About Geert Decloedt

Geert decloedt

Born in  Torhout, Belgium on February 2nd, 1955.

He studies at the H.S.O. Academy in Bruges, Saint Lucas High School in Brussels and Ghent where Dan Van Severen acted as Professor.

He moves to Portugal in 1989 and returns to Belgium after 17 years.

In Portugal, he participates in various exhibitions and creates, amongst others, wall paintings and integrations for the new Museum da Presidêntia da República.

He also collaborates with Siza Vieira, Solto Moura and other architects on different architectural projects.

To-day, he teaches contemporary art and smart use of colour at Syntra in Ghent.

Different works of Decloedt can be seen in cultural centres in Germany (Wiesbaden), France (Saint Raphaël), Holland (Eindhoven), Japan (Kanazawa) and in the United Arab Emirates (Sharjah).

At the first glance and from a certain distance, the works of Geert Decloedt seem to be simple.

The works are non-figurative and look rather uniform.

However, looking closer, one detects literary cracks, tears which are on the search of unity, through a single, or through various layers of paint.

Nevertheless, his works hide an extensive complexity and bulk of paradoxes.

This is the result of 3 fundamental ideas which interact continuously and are typical of all of Decloedt’s works:

  1. The invisibility within the visibility
  2. Colour and Form
  3. Text and Image
  1. How invisible is the invisibility of the visible?

Many long to give form to the invisibility (or the immaterial). In this way, the sculptor creates the (previously invisible) sculpture out of the visible piece of marble.

Decloedt believes that we live that much in a superabundance of images that he doesn’t want to create more of them!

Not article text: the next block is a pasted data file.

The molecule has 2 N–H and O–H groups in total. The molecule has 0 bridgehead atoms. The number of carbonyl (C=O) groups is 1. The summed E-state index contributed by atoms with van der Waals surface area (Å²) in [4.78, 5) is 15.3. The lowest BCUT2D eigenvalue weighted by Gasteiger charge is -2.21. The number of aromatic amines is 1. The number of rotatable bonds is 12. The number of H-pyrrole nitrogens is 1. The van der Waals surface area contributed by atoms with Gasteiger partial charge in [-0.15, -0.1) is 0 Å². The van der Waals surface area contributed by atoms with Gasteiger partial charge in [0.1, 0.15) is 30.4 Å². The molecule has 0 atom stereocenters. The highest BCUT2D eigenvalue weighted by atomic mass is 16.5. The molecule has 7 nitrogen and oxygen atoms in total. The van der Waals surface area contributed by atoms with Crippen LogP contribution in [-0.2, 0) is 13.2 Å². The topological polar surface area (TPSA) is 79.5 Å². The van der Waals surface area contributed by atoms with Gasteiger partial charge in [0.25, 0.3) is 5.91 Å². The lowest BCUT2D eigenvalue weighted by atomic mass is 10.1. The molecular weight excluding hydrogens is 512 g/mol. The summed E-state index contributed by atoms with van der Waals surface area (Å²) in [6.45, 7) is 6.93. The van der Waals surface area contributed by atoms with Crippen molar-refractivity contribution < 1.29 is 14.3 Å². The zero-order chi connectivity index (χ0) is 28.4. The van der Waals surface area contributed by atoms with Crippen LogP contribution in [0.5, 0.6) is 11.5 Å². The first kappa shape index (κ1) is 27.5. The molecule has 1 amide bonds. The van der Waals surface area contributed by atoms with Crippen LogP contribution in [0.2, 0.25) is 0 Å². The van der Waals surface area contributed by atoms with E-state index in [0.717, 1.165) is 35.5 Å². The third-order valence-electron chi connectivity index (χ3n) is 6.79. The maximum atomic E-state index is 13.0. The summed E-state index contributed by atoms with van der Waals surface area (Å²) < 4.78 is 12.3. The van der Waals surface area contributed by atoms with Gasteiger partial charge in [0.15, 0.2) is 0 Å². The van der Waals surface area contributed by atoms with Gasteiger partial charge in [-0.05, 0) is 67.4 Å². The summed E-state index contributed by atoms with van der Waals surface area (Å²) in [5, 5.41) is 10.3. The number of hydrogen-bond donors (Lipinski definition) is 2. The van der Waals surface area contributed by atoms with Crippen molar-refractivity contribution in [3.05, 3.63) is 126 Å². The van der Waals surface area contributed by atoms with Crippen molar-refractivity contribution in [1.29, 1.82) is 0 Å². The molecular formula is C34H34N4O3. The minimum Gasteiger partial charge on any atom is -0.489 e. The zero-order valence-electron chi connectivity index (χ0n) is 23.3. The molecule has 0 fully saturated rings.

He developed his unique “rip-off” or tear-off technique.

His “rip-offs” are somehow three-dimensional, extremely flat sculptures, created by tearing off more than adding paint.

The esthetical quality of the image is the result of the concept itself: the (visible) image is being created by removing matter and thus by making the untouched parts of the canvas (where the paint has been ripped-off) visible.

The white pieces of canvas function as image of their own; those images can only arise from the invisibility through the remains of the torn-off paint.

The earliest works concentrate on the tears as such, creating images. The images disappear in later works and different tears, from different layers are created. This is almost a classical, but not transparent working on the canvas.

  1. Colour and Form

 The multi-coloured, polychrome works function nearly literally as the saying: “through the woods does one not longer see the trees”.

Some of these works cause a delirium of the perception. Just one example: most digital cameras will find it difficult – if not impossible – to auto focus (What is now the precise distance between some of the colours and the forms on the white canvas?).

The abundance of colour competes with the forms and, making it impossible to define or to discern what it is.

We lose the basis, the origin; we are lost between the nothingness and the matter. The overall impression prevails, the image is invisible and at the same time visible.

Through a repressed reality, we see things that are neither on the empty canvas, nor on the white stain nor on the abstract form.

This phenomenon is the guide for the modernism of the past century.

The pattern of stripes is also, as camouflage, very much present in nature; used as a technique to create certain invisibility.

Michael Foucault describes fiction as “moments of in-betweens, transformations between spaces of images.”

The effect of the perception – sometimes as an illusion – is part of the totality of Decloedt’s works.

There is no rule how to hang works, they can be shown horizontally, vertically, from the left to the right or from the right to the left.

The only determining facts to expose the works are space and context.

  1. Text and Image

Vilém Flusser describes in “Hat schreiben Zukunft ?”:

“The treatment of the amphibian relation between the domains of image and writing is that both domains, naturally, suck each other completely empty in terms of meaning and effect.”

Decloedt also removes texts, they more become hollow, because:

  • Text is so excessive that it kills the image, whereas image unveils the imperfections of text.
  • The writing is merely linear and historical, whereas image has a magical conscious.

Both text and image are very ontological, an invisible existence in an existence.

All images with visible made texts are statements which underline the 3 fundamental ideas of Decloedt’s concept. Hereafter, you will find some of them: